1. ## Euler's theorem problem

If $\displaystyle n = 3^{x-1}$, prove $\displaystyle 2^n$ is congruent to -1 (mod $\displaystyle 3^x)$.

I think I should use Euler's Theorem for this but I'm not sure. Thanks for any help!

2. Originally Posted by Arzx
If $\displaystyle n = 3^{x-1}$, prove $\displaystyle 2^n$ is congruent to -1 (mod $\displaystyle 3^x)$.

I think I should use Euler's Theorem for this but I'm not sure. Thanks for any help!
Euler's Theorem states that if (a,m) = 1, then

$\displaystyle a^{\phi(m)} \equiv 1 (mod\ m)$

What do you get if you plug in a = 2 and m = $\displaystyle 3^x$? Can you use that congruence to solve the problem?

3. Originally Posted by Petek
Euler's Theorem states that if (a,m) = 1, then

$\displaystyle a^{\phi(m)} \equiv 1 (mod\ m)$

What do you get if you plug in a = 2 and m = $\displaystyle 3^x$? Can you use that congruence to solve the problem?
If I plug in those values, I get that $\displaystyle 2^{3^{x} -1} \equiv 1 (mod\ 3^x)$, (I think). But it needs to be congruent to negative 1, so I'm not sure how to fix that. I know congruence-wise -1 is the same as $\displaystyle 3^x -1$ but that doesn't help does it?

4. Originally Posted by Arzx
If I plug in those values, I get that $\displaystyle 2^{3^{x} -1} \equiv 1 (mod\ 3^x)$, (I think). But it needs to be congruent to negative 1, so I'm not sure how to fix that. I know congruence-wise -1 is the same as $\displaystyle 3^x -1$ but that doesn't help does it?
Take another look at your congruence. If p is a prime and k is a positive integer, then

$\displaystyle \phi(p^k) = (p - 1)p^{k-1}$

5. Originally Posted by Petek
Take another look at your congruence. If p is a prime and k is a positive integer, then

$\displaystyle \phi(p^k) = (p - 1)p^{k-1}$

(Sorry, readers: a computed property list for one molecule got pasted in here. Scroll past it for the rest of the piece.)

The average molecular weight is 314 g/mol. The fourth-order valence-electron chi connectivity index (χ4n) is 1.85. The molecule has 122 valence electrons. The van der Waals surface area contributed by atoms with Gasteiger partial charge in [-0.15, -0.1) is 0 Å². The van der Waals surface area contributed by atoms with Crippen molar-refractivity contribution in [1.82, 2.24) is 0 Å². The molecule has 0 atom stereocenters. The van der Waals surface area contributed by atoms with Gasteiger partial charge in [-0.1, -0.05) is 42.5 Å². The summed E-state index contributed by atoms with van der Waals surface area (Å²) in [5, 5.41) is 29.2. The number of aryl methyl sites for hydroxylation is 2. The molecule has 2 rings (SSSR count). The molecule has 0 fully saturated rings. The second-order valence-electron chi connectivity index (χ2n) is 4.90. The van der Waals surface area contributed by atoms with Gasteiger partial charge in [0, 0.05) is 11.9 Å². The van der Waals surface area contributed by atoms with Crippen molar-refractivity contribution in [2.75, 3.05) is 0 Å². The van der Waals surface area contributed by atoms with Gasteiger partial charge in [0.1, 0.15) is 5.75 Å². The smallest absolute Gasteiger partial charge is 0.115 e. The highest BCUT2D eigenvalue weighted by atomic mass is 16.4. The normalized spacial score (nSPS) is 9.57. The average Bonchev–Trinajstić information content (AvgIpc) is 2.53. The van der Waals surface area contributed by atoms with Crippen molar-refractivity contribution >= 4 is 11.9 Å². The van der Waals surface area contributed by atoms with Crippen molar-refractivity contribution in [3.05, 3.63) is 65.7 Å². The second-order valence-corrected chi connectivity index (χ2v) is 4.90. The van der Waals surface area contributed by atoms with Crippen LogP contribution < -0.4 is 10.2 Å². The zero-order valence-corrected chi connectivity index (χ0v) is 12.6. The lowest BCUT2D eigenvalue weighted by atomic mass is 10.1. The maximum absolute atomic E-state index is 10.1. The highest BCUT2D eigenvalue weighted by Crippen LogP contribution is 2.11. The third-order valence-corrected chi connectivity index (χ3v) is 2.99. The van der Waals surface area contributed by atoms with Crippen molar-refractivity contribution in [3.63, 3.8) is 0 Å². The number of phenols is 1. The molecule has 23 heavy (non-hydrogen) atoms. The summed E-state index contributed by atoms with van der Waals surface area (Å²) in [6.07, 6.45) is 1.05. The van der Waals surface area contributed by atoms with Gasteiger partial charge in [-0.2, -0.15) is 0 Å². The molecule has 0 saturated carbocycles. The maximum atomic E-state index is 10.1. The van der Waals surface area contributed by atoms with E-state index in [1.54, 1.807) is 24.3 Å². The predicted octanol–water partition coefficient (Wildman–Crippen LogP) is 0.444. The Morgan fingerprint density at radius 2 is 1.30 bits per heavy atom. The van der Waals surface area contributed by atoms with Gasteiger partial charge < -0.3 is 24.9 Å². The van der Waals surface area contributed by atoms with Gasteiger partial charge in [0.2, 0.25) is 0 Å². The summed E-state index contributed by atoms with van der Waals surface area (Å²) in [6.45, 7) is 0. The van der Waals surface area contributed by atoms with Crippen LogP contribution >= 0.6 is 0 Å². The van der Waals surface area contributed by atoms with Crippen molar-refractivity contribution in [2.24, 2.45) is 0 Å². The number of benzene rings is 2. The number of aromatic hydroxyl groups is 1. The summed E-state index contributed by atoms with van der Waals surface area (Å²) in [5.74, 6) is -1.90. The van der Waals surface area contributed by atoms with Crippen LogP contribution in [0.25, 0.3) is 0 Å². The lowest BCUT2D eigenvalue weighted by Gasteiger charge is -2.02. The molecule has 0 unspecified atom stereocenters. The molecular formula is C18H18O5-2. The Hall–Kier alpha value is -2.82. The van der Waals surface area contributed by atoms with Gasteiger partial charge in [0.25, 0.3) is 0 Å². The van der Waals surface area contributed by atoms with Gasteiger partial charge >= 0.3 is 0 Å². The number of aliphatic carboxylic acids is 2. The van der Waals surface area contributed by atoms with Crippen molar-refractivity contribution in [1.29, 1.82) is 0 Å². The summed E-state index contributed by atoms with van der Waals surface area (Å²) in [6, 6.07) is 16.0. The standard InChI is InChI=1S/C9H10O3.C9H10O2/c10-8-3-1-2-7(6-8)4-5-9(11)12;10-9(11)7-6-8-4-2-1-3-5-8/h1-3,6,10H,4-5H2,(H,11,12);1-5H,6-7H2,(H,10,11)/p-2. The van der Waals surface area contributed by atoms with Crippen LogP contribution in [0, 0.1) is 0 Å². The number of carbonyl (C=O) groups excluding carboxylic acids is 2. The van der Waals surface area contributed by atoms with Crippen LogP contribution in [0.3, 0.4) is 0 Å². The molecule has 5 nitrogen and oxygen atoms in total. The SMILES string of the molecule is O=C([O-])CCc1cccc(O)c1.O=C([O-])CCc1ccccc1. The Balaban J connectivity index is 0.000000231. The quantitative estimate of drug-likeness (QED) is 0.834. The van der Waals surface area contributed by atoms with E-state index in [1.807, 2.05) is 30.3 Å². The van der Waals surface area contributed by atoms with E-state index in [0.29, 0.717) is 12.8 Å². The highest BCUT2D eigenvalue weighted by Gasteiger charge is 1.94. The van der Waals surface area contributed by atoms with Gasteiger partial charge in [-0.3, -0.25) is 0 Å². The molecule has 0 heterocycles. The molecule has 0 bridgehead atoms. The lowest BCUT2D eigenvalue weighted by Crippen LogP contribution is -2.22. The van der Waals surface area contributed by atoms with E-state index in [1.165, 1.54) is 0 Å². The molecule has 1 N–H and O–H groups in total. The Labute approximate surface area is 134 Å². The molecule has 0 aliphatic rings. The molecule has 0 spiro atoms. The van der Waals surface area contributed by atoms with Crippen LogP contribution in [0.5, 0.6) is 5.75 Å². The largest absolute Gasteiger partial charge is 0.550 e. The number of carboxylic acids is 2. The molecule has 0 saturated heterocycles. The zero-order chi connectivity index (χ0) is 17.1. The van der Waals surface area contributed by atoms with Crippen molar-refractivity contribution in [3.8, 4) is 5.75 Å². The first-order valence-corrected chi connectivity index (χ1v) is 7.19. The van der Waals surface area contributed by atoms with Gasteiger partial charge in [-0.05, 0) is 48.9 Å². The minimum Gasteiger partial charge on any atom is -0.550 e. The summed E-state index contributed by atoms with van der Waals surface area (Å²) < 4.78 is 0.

Yikes, ok, so then I get that $\displaystyle (2^2)(2^{3^{x -1}}) \equiv 1 (mod\ 3^x)$? Where do I go from there?

6. Originally Posted by Arzx
Yikes, ok, so then I get that $\displaystyle (2^2)(2^{3^{x -1}}) \equiv 1 (mod\ 3^x)$? Where do I go from there?
You made a simple algebra error with exponents. Your congruence should be

$\displaystyle (2^{2\cdot 3^{x -1}}) \equiv 1 (mod\ 3^x)$

Write this as

$\displaystyle (2^{3^{x -1}})^2} \equiv 1 (mod\ 3^x)$

and go from there.

7. Originally Posted by Petek
You made a simple algebra error with exponents. Your congruence should be

$\displaystyle (2^{2\cdot 3^{x -1}}) \equiv 1 (mod\ 3^x)$

Write this as

$\displaystyle (2^{3^{x -1}})^2} \equiv 1 (mod\ 3^x)$

and go from there.
Oops! Thanks for leading me through this.
So I have $\displaystyle (2^{3^{x -1}})^2} \equiv 1 (mod\ 3^x)$,
which implies that either $\displaystyle (2^{3^{x -1}}) \equiv 1 (mod\ 3^x)$ or $\displaystyle \equiv -1 (mod\ 3^x)$.
But, it can't be 1 because that would mean $\displaystyle (2^{3^{x -1}}) \equiv (2^{3^{x -1}})^2}$? Is that the right reasoning?

8. Signing off for the day. Will reply tomorrow. You're getting close!

9. Originally Posted by Arzx
I have $\displaystyle (2^{3^{x -1}})^2} \equiv 1 (mod\ 3^x)$,